Well said

Very well said. This is one of the elements which has sustained our marriage through my husband's health issues, when sex has been less than stellar and sometimes even non-existent. We are both so loyal and committed to each other that letting the at times lack of libido harm our bond is just unthinkable. That doesn't mean that there isn't frustration sometimes, but we married for better or for worse, in sickness and in health, and those vows are lifelong.
Lucy

The dreaded C word?

It's quite sad why many people, young and old, male and female, don't like or even live in fear of commitment. Relationships come in all shapes and sizes with individual preferences. This is true. However, if you cannot think outside the physical/sexual package you are presented with (like Stephen, I'm not knocking that side either, you understand!), your relationship may seem a little distant or superficial. It also tends to service YOUR needs, YOUR desires, YOU, YOU, YOU!!! A relationship cannot grow and nurture, because you never get to explore it collaboratively over time. Each to their own, but I've always liked Paul Newman's famous quote about his long marriage to Joanne Woodward—"Why go out for a hamburger when you can have steak at home?". In an increasingly worrying world of quickie divorces, pre-nups and affairs, this appears quite refreshing. Perhaps it's us, but my husband and I have often pondered the more casual relationships some of our friends have and asked each other "why be together in the first place?". Call us "smug married" if you wish, but unless there's something seriously wrong with the relationship (e.g. domestic violence, children at risk, etc...) whatever happened to loving and cherishing? Do we change over the years and lose our sparkle, or do societal values make us change? I'd be interested to have some feedback on this from lifelong and shorter relationships, just to get a better understanding.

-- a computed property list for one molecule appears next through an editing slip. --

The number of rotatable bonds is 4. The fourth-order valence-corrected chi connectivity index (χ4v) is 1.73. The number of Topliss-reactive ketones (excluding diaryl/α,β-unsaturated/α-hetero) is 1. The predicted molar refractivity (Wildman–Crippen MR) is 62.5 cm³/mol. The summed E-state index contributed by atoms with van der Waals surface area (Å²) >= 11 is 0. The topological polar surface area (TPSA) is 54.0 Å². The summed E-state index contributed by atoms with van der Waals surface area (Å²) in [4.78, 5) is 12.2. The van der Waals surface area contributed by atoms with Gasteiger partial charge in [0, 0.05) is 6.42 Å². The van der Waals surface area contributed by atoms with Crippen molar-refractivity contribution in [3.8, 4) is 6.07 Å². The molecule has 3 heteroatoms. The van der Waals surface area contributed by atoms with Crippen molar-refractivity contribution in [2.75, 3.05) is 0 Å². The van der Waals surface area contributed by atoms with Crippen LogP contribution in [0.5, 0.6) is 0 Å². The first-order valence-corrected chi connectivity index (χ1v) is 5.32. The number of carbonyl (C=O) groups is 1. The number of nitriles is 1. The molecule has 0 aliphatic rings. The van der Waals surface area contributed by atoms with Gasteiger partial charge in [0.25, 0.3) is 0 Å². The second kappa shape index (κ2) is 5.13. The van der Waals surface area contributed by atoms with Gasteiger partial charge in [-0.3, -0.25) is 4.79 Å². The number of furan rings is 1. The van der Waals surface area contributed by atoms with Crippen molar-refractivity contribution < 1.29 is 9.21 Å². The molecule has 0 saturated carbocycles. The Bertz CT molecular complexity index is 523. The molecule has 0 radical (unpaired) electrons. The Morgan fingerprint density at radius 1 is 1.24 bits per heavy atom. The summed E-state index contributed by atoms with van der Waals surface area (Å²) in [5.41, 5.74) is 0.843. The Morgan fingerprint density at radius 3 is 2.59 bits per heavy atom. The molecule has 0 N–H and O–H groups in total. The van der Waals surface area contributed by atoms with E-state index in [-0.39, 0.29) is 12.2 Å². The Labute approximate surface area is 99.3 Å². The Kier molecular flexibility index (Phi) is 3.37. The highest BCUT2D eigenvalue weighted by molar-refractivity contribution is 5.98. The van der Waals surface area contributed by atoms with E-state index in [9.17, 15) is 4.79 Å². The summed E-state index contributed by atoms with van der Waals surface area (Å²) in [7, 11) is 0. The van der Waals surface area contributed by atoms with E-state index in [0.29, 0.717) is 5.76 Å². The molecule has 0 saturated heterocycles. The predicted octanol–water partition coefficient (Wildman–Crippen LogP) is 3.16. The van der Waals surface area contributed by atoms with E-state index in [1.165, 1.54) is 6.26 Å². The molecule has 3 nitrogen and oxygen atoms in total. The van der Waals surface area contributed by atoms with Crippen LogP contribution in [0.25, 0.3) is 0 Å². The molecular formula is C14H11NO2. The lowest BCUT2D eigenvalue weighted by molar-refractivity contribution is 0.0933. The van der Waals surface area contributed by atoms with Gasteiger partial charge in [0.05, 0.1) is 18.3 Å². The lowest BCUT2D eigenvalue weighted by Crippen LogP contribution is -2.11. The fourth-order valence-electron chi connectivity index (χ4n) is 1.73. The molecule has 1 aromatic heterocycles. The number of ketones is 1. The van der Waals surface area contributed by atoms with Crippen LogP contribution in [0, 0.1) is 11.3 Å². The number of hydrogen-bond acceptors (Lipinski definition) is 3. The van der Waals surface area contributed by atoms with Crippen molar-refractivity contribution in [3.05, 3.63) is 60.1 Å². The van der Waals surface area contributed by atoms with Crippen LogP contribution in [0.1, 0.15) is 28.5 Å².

Commitment is Important

Fabulous article, Stephen!

Commitment is the only way to go!

Ok—that said—I'll admit that it's the only way to go for me. I can't say that it works for other people, because I'm not them!

I'm not a prude—I love sex. It's a healthy, joyous expression of being alive. And it's fun! What's not to enjoy? But sex really is so much better when it becomes making love. And I believe you can only truly make love once you are in a committed (and monogamous) relationship. There's an emotional connection so deep when you're making love that it makes you weep—or laugh—from the joy of it.

Knowing that your partner knows you better than anyone else—and that you know them the same way—makes every part of the relationship better. Even the normal disagreements that can happen in any relationship. When your partner knows why you're having a problem obeying, he also knows how to firmly guide you back to the right way of thinking—or reviews what he wants and modifies that. It's wonderful.

Thank you again,

Li